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Sugar House Journal

Parents get creative with drive-by parties during pandemic

Jun 08, 2020 11h50 ● By Drew Crawford

Drive-by parties let people celebrate, but at a safe distance. (Photo courtesy of Shelly Kaihuta)

By Drew Crawford | [email protected]

COVID-19 has inspired people around the world to come up with creative solutions to interact with each other that still adhere to social distancing guidelines. 

One of these ideas that has gained traction, the drive-by party, allows people to still celebrate their loved one’s birthday with friends and relatives while avoiding close and prolonged contact.

Shelly Kaihatu wanted to make her daughter’s 18th birthday special after prom and graduation were canceled. Mary Clare Kaihatu had been unable to see her friends in weeks and her mom wanted to make sure that she would be able to celebrate in a memorable way that would involve meaningful interaction with her friends. She had originally planned for a party over the video conference platform Zoom, but when she became aware of drive-by parties, she was inspired to throw one for Mary Clare.

“My daughter was feeling isolated from her friends so I said, ‘Let’s just do the drive-by, that way you can actually see faces,’” Shelly explained. 

Shelly was unsure of what to expect from Mary Clare’s party, but the turnout greatly exceeded her expectations and was an exciting change for her daughter who had been spending all of her time inside.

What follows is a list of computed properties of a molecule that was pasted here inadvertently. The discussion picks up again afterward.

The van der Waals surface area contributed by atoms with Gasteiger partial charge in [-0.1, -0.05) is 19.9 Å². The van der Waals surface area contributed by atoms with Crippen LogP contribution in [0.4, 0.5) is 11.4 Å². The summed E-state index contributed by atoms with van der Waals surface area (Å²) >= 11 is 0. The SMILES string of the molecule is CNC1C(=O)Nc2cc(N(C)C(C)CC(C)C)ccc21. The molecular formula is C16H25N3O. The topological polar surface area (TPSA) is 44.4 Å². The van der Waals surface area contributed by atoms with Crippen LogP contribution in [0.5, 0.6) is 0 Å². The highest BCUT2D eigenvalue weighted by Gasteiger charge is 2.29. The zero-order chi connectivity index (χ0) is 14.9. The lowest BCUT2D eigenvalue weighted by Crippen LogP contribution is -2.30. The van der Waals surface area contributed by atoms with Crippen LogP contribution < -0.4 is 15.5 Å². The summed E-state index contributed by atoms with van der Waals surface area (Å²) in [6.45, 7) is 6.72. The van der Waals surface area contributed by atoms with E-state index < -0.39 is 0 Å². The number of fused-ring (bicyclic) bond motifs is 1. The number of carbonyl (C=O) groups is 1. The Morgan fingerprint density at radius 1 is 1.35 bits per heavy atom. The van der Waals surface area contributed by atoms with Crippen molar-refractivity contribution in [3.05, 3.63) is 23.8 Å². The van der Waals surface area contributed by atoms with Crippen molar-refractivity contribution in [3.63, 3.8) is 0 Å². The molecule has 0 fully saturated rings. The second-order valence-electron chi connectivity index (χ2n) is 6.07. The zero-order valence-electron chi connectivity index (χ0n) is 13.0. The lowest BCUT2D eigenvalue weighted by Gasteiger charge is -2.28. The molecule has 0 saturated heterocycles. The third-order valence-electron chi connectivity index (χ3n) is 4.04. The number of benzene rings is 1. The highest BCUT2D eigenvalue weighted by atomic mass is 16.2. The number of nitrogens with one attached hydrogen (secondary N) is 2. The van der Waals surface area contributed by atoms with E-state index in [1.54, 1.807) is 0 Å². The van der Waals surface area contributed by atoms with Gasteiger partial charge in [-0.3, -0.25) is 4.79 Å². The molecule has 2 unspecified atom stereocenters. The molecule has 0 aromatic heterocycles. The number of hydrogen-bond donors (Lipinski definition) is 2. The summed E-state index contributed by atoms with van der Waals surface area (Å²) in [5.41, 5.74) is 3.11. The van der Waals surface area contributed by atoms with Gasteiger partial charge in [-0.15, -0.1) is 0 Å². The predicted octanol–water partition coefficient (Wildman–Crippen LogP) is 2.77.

“We planned this drive-by party and pretty much invited everyone that we know—her friends as well as my friends. We did an Evite and then invited neighbors. We had one set of friends that rode their bikes up from Millcreek, we had neighbors walking by, and tons of people that drove down,” Shelly recounted, expressing how she was overwhelmed by the support.

Shelly decorated her front porch with birthday posters and coned off the section in front of her house so that people could drive by slowly, and as each car took its turn passing by the house, Mary Clare would pass out candy from a table that held bags of goodies. All of the cars that passed in front of the house were decorated with birthday signs and celebratory messages.

“At one point there was so many cars that people would circle back around as they would drive by. She just spent a few minutes talking to everyone, and everybody was asking her what she had done for the day,” her mom said. 

Shelly wanted the experience to be unforgettable for her daughter, and she was inspired by her friend Shana Kempton (full disclosure: the aunt of this reporter) who threw a similar kind of party for her daughter Mera’s 2-year birthday. 

“I wanted Mera to have that experience of a second birthday party and we just decided to send out an invitation for a drive-by, stroll by party, and that’s the party. We just tweaked it so it would be outside, but it was actually, I would say more fun because it involved the community instead of just a few of her friends and her parents,” Kempton said. “It was a whole group energy.”

Kempton designed Elmo-themed cupcakes and put effort into how the set-up of the party would be arranged by creating a roped off 6-foot barrier with her family on one side and guests on the other.

“We had speakers, a microphone and the guitar and instruments, because we love music, and that’s what we do is play music, and she just learned ‘Twinkle, twinkle little star,’ and so we kept practicing it. So that was the first thing: we came out here and had the music blasting and our neighbors down the street could hear it,” Kempton said.

The hosts received positive feedback for their creative party planning. 

“As one of my friends said, ‘It’s so great to see your neighborhood and community come together to celebrate your sweet daughter’s birthday,’” Kempton said. “There’s something special about in the face of this virus, in the face of death, we’re still going to celebrate life and have joy in human interaction and celebrate each other’s milestones.”